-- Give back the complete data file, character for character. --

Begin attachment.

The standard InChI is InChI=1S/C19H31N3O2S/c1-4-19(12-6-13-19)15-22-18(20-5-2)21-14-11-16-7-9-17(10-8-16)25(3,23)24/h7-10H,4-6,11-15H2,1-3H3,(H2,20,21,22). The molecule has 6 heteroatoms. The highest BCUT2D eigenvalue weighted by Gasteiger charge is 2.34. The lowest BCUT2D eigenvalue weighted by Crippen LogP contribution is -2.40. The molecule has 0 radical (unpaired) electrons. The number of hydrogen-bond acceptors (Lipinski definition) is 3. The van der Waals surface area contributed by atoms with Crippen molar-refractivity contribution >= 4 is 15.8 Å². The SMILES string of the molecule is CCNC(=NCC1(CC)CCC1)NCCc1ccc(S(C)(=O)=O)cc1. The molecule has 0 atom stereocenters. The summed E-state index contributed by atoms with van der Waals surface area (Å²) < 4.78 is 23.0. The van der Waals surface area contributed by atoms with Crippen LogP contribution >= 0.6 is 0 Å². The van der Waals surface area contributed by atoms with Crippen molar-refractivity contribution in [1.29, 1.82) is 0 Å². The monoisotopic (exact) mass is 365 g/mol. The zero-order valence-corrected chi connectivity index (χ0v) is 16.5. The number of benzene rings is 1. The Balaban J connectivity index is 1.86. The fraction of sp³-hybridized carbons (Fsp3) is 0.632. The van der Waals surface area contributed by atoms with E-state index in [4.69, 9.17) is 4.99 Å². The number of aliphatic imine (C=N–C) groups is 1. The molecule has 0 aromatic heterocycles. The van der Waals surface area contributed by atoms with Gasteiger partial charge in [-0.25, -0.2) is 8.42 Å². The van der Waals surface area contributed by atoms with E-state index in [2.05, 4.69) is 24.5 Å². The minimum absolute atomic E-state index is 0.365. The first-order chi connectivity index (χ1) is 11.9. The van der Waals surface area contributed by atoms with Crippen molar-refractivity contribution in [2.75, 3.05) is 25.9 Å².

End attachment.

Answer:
The standard InChI is InChI=1S/C19H31N3O2S/c1-4-19(12-6-13-19)15-22-18(20-5-2)21-14-11-16-7-9-17(10-8-16)25(3,23)24/h7-10H,4-6,11-15H2,1-3H3,(H2,20,21,22). The molecule has 6 heteroatoms. The highest BCUT2D eigenvalue weighted by Gasteiger charge is 2.34. The lowest BCUT2D eigenvalue weighted by Crippen LogP contribution is -2.40. The molecule has 0 radical (unpaired) electrons. The number of hydrogen-bond acceptors (Lipinski definition) is 3. The van der Waals surface area contributed by atoms with Crippen molar-refractivity contribution >= 4 is 15.8 Å². The SMILES string of the molecule is CCNC(=NCC1(CC)CCC1)NCCc1ccc(S(C)(=O)=O)cc1. The molecule has 0 atom stereocenters. The summed E-state index contributed by atoms with van der Waals surface area (Å²) < 4.78 is 23.0. The van der Waals surface area contributed by atoms with Crippen LogP contribution >= 0.6 is 0 Å². The van der Waals surface area contributed by atoms with Crippen molar-refractivity contribution in [1.29, 1.82) is 0 Å². The monoisotopic (exact) mass is 365 g/mol. The zero-order valence-corrected chi connectivity index (χ0v) is 16.5. The number of benzene rings is 1. The Balaban J connectivity index is 1.86. The fraction of sp³-hybridized carbons (Fsp3) is 0.632. The van der Waals surface area contributed by atoms with E-state index in [4.69, 9.17) is 4.99 Å². The number of aliphatic imine (C=N–C) groups is 1. The molecule has 0 aromatic heterocycles. The van der Waals surface area contributed by atoms with Gasteiger partial charge in [-0.25, -0.2) is 8.42 Å². The van der Waals surface area contributed by atoms with E-state index in [2.05, 4.69) is 24.5 Å². The minimum absolute atomic E-state index is 0.365. The first-order chi connectivity index (χ1) is 11.9. The van der Waals surface area contributed by atoms with Crippen molar-refractivity contribution in [2.75, 3.05) is 25.9 Å².